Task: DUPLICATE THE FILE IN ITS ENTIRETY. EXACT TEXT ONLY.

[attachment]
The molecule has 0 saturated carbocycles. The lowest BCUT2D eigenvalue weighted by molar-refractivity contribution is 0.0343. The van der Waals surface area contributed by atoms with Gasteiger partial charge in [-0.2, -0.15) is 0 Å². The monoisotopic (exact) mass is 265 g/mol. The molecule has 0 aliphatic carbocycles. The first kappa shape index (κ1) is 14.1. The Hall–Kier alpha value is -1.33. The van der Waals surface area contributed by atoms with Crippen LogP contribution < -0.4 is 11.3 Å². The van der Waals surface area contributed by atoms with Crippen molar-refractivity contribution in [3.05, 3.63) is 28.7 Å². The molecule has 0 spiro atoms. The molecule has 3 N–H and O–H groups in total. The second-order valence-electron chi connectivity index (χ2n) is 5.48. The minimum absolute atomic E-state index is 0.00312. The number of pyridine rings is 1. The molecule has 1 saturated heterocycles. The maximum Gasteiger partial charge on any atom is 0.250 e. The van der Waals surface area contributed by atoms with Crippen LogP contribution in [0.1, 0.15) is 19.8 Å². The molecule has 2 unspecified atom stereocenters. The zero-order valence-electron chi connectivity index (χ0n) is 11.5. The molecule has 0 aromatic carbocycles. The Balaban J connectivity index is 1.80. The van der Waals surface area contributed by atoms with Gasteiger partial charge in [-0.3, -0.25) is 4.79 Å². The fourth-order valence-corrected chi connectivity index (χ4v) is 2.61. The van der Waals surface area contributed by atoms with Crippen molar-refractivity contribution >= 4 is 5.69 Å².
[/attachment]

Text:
The molecule has 0 saturated carbocycles. The lowest BCUT2D eigenvalue weighted by molar-refractivity contribution is 0.0343. The van der Waals surface area contributed by atoms with Gasteiger partial charge in [-0.2, -0.15) is 0 Å². The monoisotopic (exact) mass is 265 g/mol. The molecule has 0 aliphatic carbocycles. The first kappa shape index (κ1) is 14.1. The Hall–Kier alpha value is -1.33. The van der Waals surface area contributed by atoms with Crippen LogP contribution < -0.4 is 11.3 Å². The van der Waals surface area contributed by atoms with Crippen molar-refractivity contribution in [3.05, 3.63) is 28.7 Å². The molecule has 0 spiro atoms. The molecule has 3 N–H and O–H groups in total. The second-order valence-electron chi connectivity index (χ2n) is 5.48. The minimum absolute atomic E-state index is 0.00312. The number of pyridine rings is 1. The molecule has 1 saturated heterocycles. The maximum Gasteiger partial charge on any atom is 0.250 e. The van der Waals surface area contributed by atoms with Crippen LogP contribution in [0.1, 0.15) is 19.8 Å². The molecule has 2 unspecified atom stereocenters. The zero-order valence-electron chi connectivity index (χ0n) is 11.5. The molecule has 0 aromatic carbocycles. The Balaban J connectivity index is 1.80. The van der Waals surface area contributed by atoms with Gasteiger partial charge in [-0.3, -0.25) is 4.79 Å². The fourth-order valence-corrected chi connectivity index (χ4v) is 2.61. The van der Waals surface area contributed by atoms with Crippen molar-refractivity contribution >= 4 is 5.69 Å².